Searching what, or what manner of time the Spirit of Christ which was in them did signify, when it testified beforehand the sufferings of Christ, and the glory that should follow (1 Pet. 1:11 KJV)
The Apostle Peter describes grace( verse 10) as “the sufferings of Christ and the glory that should follow.” In this description, he enumerates two aspects of grace—the sufferings of Christ and the glory that should follow.
Although grace is free to us, it is not cheap. A hefty price tag is attached to the kindness God has shown us in Christ. While God has always been gracious, including in Old Testament times, our grace in Christ is different. In fact, scripture specifically calls it the grace that is in Christ. This grace is kindness from God at the cost of the suffering and death of the Son of God.
In 1 Cor. 6:18, Paul reiterated this truth, stating that we are bought with the price. Christ knew what our salvation required, and He willingly offered Himself to pay the price—for sinners and rebels. There is always something awe-inspiring about a person willingly enduring grief and pain for another’s benefit.
Christ suffered alone and brought us to share the outcome of His sufferings which is the glory of God. His suffering was a means to an end; He so longed to see us free from sin and Satan and enjoy the delights of His life as the Son of God. The scripture says that the joy of seeing us saved and enjoying eternal life motivated Christ to endure the cross( Heb. 12:2). So when Christ thought about you, He persevered and endured the pain.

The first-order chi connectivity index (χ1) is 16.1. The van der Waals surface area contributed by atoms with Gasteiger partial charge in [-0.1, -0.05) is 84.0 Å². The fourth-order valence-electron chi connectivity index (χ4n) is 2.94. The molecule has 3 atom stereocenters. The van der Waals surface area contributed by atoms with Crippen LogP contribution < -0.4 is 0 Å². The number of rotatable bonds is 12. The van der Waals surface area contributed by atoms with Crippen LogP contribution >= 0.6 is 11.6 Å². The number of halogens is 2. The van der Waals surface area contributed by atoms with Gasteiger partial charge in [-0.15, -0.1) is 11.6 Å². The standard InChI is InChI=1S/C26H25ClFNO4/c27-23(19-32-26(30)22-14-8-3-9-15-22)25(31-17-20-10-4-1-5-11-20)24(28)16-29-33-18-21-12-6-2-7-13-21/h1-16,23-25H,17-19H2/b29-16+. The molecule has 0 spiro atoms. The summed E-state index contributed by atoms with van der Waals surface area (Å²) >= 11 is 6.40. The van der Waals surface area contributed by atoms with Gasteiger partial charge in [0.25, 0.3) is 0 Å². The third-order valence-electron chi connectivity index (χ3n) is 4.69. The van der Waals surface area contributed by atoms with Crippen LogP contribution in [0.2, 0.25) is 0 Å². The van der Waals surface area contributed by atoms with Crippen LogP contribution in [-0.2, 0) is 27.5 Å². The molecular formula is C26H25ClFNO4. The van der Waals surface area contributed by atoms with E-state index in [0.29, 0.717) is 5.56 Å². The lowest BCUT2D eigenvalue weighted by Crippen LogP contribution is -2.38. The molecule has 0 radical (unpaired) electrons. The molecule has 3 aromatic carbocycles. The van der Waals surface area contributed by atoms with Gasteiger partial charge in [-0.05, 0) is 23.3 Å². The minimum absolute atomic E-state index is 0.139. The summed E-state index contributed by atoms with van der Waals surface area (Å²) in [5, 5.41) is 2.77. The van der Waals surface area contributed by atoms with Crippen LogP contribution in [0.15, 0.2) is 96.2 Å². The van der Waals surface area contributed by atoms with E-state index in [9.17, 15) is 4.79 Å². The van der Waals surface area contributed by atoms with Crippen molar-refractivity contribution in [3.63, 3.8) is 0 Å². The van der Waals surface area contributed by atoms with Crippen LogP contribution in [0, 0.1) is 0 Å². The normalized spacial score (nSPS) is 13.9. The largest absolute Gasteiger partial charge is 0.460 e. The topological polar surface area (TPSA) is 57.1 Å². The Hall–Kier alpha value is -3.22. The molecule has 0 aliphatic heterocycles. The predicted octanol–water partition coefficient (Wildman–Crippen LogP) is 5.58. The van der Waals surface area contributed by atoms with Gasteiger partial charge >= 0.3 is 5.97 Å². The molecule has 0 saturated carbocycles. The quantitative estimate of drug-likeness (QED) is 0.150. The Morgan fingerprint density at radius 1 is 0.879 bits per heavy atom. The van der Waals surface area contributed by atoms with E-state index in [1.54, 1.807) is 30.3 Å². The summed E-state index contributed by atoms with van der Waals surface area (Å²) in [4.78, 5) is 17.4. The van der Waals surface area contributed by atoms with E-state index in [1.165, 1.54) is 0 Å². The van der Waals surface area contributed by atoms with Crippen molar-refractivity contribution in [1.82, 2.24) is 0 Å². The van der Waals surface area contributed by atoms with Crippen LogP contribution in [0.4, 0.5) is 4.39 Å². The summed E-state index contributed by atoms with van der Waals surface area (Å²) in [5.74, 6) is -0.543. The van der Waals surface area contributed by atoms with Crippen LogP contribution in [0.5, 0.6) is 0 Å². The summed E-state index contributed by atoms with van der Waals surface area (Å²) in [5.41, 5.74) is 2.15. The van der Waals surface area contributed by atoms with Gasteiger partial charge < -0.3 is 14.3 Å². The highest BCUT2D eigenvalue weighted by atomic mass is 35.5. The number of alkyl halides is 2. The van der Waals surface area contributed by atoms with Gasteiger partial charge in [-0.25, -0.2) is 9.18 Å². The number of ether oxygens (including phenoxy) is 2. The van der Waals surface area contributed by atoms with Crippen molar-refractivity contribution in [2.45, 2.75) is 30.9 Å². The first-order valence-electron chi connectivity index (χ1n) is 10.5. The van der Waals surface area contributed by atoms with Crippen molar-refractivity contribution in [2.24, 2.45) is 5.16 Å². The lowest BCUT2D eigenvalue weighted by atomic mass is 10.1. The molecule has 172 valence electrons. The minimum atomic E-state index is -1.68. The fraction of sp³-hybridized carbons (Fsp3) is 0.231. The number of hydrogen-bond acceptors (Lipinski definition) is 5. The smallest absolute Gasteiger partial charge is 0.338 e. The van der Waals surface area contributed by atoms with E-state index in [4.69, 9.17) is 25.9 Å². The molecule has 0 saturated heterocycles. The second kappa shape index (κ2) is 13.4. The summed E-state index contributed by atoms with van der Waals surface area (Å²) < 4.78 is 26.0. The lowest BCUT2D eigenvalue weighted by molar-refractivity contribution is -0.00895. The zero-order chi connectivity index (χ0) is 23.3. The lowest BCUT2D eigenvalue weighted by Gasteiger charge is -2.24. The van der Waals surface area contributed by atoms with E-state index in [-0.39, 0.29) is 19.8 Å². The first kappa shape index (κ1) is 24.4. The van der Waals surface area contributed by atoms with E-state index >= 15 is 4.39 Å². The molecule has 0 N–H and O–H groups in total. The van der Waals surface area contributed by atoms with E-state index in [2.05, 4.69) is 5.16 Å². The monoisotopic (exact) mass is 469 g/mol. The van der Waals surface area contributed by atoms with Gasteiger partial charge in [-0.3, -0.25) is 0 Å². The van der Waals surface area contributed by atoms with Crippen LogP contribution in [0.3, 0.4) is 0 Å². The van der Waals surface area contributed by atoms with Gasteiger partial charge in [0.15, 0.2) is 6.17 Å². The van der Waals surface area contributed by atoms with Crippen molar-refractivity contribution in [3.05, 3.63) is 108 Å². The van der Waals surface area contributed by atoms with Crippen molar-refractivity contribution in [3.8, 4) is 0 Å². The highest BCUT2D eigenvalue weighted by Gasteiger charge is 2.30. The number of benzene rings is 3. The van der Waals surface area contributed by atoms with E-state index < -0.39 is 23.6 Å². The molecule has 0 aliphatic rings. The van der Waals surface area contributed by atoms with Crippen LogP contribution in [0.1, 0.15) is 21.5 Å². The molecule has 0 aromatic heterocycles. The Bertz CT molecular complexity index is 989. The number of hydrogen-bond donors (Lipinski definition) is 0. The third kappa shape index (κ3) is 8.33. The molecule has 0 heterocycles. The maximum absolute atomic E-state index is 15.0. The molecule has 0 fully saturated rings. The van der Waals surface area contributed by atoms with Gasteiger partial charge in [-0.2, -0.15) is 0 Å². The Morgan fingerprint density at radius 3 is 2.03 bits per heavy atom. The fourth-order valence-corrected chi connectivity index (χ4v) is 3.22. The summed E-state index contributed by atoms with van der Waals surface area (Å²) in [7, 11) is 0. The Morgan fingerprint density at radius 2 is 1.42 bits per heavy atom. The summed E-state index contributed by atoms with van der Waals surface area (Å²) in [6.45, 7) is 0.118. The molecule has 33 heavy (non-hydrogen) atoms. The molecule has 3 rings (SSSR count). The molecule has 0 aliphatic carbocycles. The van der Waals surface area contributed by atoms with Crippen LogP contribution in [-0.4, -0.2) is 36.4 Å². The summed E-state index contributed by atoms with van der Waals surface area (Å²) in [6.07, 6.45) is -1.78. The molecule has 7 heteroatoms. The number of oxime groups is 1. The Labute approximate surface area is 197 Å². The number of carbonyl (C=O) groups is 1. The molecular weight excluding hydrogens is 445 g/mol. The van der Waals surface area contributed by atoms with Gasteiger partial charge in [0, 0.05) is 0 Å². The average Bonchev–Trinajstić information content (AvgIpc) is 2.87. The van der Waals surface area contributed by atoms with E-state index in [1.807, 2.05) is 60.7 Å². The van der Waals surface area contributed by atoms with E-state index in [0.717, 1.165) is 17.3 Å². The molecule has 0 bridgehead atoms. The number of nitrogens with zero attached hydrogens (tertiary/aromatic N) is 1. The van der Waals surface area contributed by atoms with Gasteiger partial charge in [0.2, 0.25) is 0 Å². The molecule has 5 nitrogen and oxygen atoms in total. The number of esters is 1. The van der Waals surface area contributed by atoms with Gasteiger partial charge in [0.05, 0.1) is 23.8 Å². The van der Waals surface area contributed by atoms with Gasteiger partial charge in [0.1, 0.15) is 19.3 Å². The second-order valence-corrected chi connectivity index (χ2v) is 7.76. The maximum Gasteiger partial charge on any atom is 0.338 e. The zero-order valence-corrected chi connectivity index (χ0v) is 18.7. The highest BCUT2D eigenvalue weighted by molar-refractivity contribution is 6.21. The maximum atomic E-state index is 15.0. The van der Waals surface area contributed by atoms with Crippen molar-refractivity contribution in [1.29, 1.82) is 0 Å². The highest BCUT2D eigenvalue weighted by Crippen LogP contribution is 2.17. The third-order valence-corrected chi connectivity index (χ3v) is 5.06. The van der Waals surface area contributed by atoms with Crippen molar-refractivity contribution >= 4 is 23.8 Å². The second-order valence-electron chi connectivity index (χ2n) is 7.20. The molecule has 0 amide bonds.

Grace is incomplete until Christ’s sufferings are matched by His people entering into the glory of His life. God is not a sadist who delights in human suffering. The only joy He has in the sufferings of Christ is the glory that will follow. Christ’s joy is not complete until a sinner is rescued from sin, Satan’s power is broken over our lives, our bodies are healed, or we are so full of the Spirit that we drip with the oil!
Our eyes should always be on these two dimensions of grace—His sufferings and the glory that should follow.
Can you see how Peter describes grace in this passage 1 P: et. 1:10-11?
Apply the Word
Always keep the suffering and death of the Savior before your eyes. This sight will always maintain a fresh dose of awe and admiration of the Savior in your hearts. But remember His sufferings were a means to an end—until you and others around you step into the glory that should follow His sufferings, Christ’s joy is not completed!
Take a moment to thank the Savior for accepting to suffer to bring us to glory.